Next, we’ll dive into persuasive technology – a model aimed at exploiting human psychological vulnerabilities, and programming the adoption of social media as a default in curing boredom etc. Under this model, multiple techniques are being deployed. Let’s zero in on five common ones below.
Intermittent variable rewards– linking of a user’s action with a variable reward is one of the many tactics. This spawns the compulsive checking, refreshing of social feeds to see replenished content as adopted by email etc. Being the same “drug” planted in slot machines, it’s no surprise that this tactic takes the cake for encouraging addiction.
Infinite curated feedsserve as your own “Truman show” and personal digital pacifier, along with the ubiquitous autoplay function whose goals are to extract as much of your attention as possible.
Exploiting our psychological needs for reciprocationthrough likes, follows and endorsements, enables social reciprocity factories like Linkedin to achieve great success.
Instant interruption tacticssuch as read receipts, typing status adopted by WhatsApp, not only heightens our urgency to respond but also elicits a higher response rate than asynchronous ones.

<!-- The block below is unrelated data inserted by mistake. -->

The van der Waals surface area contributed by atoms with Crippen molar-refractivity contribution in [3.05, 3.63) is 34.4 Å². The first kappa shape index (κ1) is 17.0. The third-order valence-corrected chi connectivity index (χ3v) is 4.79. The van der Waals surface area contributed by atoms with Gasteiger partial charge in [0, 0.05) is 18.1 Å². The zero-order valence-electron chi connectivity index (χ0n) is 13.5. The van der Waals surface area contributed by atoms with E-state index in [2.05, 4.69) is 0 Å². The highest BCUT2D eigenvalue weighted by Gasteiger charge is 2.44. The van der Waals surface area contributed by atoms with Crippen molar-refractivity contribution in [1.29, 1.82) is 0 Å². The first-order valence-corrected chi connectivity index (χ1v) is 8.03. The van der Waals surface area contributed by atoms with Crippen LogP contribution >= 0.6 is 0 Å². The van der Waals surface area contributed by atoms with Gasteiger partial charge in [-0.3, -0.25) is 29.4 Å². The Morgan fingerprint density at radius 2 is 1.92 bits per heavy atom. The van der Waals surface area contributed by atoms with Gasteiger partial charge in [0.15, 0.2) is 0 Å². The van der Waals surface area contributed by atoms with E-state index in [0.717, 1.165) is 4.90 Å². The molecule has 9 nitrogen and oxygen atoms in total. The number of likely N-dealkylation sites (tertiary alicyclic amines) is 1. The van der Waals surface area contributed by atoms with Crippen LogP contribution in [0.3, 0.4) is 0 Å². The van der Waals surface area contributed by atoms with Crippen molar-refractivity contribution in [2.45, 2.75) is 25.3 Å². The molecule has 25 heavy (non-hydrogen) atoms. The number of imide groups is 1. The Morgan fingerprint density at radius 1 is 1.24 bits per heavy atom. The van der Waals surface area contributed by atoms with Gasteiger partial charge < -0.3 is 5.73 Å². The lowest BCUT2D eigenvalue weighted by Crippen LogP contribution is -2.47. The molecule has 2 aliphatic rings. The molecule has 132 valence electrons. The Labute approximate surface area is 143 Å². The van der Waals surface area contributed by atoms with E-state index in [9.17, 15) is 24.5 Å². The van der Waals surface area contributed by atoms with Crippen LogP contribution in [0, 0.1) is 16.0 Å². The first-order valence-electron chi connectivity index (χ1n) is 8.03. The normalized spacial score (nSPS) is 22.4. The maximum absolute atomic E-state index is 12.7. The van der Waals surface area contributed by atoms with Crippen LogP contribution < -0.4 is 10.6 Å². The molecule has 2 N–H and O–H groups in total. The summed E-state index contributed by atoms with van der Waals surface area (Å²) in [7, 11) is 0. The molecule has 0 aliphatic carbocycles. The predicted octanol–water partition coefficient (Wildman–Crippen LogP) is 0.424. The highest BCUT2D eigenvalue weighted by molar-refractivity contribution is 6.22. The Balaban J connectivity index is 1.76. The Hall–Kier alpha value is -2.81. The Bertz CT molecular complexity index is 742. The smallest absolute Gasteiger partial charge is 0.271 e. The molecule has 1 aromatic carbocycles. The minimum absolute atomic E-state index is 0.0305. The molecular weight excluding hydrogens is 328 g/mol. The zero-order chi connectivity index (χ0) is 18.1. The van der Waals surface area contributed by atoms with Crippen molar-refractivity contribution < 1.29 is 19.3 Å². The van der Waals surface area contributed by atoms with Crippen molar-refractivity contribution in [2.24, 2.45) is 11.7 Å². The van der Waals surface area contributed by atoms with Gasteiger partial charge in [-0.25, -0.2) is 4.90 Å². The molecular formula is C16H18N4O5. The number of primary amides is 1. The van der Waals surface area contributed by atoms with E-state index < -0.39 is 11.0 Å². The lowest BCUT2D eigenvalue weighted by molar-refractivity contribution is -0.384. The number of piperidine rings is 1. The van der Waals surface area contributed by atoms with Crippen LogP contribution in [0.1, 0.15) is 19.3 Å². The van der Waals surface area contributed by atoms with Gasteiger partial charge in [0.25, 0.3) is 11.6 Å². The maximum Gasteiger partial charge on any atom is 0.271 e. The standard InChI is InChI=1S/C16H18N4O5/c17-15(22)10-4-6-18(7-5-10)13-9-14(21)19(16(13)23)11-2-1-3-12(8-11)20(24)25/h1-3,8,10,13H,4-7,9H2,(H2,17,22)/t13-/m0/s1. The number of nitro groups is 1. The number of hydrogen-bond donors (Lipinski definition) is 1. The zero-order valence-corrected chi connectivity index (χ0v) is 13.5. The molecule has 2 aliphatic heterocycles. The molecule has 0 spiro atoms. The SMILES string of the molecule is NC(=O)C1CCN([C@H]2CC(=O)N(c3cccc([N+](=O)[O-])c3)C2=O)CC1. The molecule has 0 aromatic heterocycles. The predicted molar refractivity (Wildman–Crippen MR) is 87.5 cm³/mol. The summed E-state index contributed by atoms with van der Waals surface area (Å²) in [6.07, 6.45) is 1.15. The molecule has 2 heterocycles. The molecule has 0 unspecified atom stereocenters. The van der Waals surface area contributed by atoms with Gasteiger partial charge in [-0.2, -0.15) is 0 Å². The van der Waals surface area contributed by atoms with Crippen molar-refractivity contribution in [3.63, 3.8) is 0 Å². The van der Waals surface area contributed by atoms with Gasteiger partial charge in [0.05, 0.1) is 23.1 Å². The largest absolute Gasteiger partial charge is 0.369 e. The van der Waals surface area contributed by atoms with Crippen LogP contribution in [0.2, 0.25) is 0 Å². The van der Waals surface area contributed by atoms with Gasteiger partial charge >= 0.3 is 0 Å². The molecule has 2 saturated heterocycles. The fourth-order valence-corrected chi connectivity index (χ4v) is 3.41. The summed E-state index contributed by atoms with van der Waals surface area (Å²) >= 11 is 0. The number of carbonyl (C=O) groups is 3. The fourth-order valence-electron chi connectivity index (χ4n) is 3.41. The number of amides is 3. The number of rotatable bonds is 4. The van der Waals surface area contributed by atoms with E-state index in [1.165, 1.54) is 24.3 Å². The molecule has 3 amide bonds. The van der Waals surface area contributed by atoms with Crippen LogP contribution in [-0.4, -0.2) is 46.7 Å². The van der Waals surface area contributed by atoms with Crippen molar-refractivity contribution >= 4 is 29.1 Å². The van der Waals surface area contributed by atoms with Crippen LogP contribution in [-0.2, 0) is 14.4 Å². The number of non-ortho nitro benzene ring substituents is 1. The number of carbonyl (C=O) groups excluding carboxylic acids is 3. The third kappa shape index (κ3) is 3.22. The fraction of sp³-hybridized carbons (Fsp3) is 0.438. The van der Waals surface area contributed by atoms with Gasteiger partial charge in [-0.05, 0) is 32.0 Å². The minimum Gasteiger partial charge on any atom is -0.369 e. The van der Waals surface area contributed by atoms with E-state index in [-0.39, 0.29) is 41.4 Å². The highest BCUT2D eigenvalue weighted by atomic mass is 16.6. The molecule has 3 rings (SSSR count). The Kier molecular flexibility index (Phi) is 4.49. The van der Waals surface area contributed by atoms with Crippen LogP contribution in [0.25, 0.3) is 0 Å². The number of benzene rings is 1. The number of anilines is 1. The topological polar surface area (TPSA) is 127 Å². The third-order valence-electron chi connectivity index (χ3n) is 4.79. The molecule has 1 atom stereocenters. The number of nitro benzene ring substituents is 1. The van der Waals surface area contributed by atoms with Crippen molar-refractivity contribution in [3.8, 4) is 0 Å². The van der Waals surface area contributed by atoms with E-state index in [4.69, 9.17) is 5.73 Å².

FOMO– the entirety of social media builds upon this vulnerability that needs no introduction. We are genetically programmed to “FOMO” due to fear of being excluded or ostracized, dating back to ancient times where our brains register “missing out” as a social threat to survival. Keeping up with social events and gossip makes one feel connected and included. Psychologically, experiencing “FOMO” agitates our nervous system and logging on social media provides that instant relief and “connection”. This behavior is further perpetuated by dopamine hits released from social validation feedback loops, leaving people craving for more.